SM PIER ‚Äî Be forewarned: this is not your normal Cirque du Soleil performance.
Cirque du Soleil is best known for putting on a surreal visual display of sets, costumes, and of course, acrobatics, but the live music is also an important feature of any Cirque show. And tonight during the Santa Monica Pier‚Äôs Twilight Concert Series, the live music will be the feature.
For the first time ever, some of the musicians of Cirque du Soleil will be on stage playing their original compositions and arrangements of their favorite songs.
The concept, dubbed the PARADE Collective, was designed to help support the artists who provide the musical backdrop for Cirque‚Äôs shows by giving them a chance to perform their own material with the help of the company, said Roger Butterley, casting advisor and music scout for Cirque du Soleil, who is serving as creative director on the PARADE Collective.
Butterley was chosen to guide the Collective because his job at Cirque made him personally suited for selecting the musicians. And, when he put out the call for any musicians that wanted to participate, the response was overwhelmingly positive, Butterley said.
From there, it was just a matter of hammering out how long the sets would be, and who would be performing with who; an easy task, because most of the artists have already worked with each other. It‚Äôs an interesting setup, because every musician in the ensemble will not only be playing for the crowd, but for each other as well.
For the performance, the musicians will be formed into eight groups backed by other Cirque musicians, each with their own set of styles, talents and influences, from funk to afropop to jazz and R&B.
“A good example is a vocal group called Vox Indigo,” Butterley said. “They feature three of our singers, and they‚Äôre already a self-contained group.
“In their band, they have a couple of people who already play with them. To fill out their band for this particular concert, they have other musicians from Cirque.”
And Santa Barbara-born Dina Emerson, a singer in Myst√®re by Cirque du Soleil and one of the founding members of Vox Indigo, is looking forward to taking part in the performance.
“I feel incredibly fortunate to be able to participate, and the full support of the company is behind us,” she said. “We absolutely love our jobs, but to have the opportunity to perform our own music is very special.”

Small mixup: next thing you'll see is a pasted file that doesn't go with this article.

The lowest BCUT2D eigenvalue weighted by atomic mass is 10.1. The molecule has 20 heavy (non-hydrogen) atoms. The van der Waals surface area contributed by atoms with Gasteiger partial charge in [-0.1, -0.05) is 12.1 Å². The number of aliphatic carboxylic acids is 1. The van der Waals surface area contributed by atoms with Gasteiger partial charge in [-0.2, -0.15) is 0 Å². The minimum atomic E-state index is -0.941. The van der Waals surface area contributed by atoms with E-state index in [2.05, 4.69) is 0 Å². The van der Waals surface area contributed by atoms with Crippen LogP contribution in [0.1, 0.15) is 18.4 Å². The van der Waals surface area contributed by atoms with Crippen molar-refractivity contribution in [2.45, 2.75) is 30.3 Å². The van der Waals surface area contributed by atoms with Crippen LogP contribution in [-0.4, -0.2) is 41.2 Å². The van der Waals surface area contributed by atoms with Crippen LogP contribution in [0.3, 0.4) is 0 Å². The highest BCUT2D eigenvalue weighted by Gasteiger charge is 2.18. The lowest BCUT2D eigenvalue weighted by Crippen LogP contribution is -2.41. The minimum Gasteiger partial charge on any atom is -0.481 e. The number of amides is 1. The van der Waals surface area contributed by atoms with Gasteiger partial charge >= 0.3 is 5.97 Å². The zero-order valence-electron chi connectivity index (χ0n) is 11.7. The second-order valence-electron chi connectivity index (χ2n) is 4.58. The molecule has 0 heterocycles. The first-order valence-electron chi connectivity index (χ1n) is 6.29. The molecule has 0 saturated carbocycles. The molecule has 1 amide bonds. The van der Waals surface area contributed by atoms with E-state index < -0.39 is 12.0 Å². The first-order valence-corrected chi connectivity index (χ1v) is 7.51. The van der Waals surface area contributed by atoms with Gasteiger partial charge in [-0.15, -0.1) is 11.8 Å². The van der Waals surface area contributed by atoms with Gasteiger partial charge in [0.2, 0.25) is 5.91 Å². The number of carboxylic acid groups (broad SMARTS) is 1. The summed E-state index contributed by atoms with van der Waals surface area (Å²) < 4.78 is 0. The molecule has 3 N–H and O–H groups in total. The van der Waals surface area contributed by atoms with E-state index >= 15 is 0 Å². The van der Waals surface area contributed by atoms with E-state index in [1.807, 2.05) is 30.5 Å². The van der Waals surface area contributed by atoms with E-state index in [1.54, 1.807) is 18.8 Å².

The core group of the international Vox Indigo is four singers and a guitarist, but thanks to the other Cirque musicians, the band will be augmented for the performance and feature bass, drums, percussion and cello, Emerson said.
The expanded group will do what Vox Indigo normally does: eccentric homages and deconstructions of some of the band‚Äôs favorite artists.
“We take familiar cover songs, and we completely rearrange them,” she said. “We change the style, too.”
Soulful British singer Adele is a big influence on the band, but also expect to hear Vox Indigo turning Dolly Parton‚Äôs country popper “Jolene” into Latin jazz, and forge Pink Floyd‚Äôs anthemic “Comfortably Numb” into a lyrical ballad.
And that‚Äôs only one act; everything from a 14-piece band to traditional African music is part of the set, and all of it featuring some of Cirque‚Äôs most talented artists: Canadian rock saxophonist Eric Plante, cellist Dena Massaro, who has performed with YES and the Trans-Siberian Orchestra, Los Angeles-based classical and jazz pianist Otto Ehling, and jazz percussionist John Abraham, who will be providing the drums for all of the acts of the Collective.
The audience will get nothing if not an eclectic show.
“I‚Äôm so happy that kind of opportunity exists for people, because they‚Äôll be exposed to a really amazing range of talent and style,” Emerson said of the performance.
And it‚Äôs an opportunity that Cirque is happy to be bringing to Santa Monica.
“We have a deep standing affinity for Santa Monica,” Butterley said. “Cirque has a long-standing connection with the pier; it was sort of the birthplace of Cirque in America in many ways.”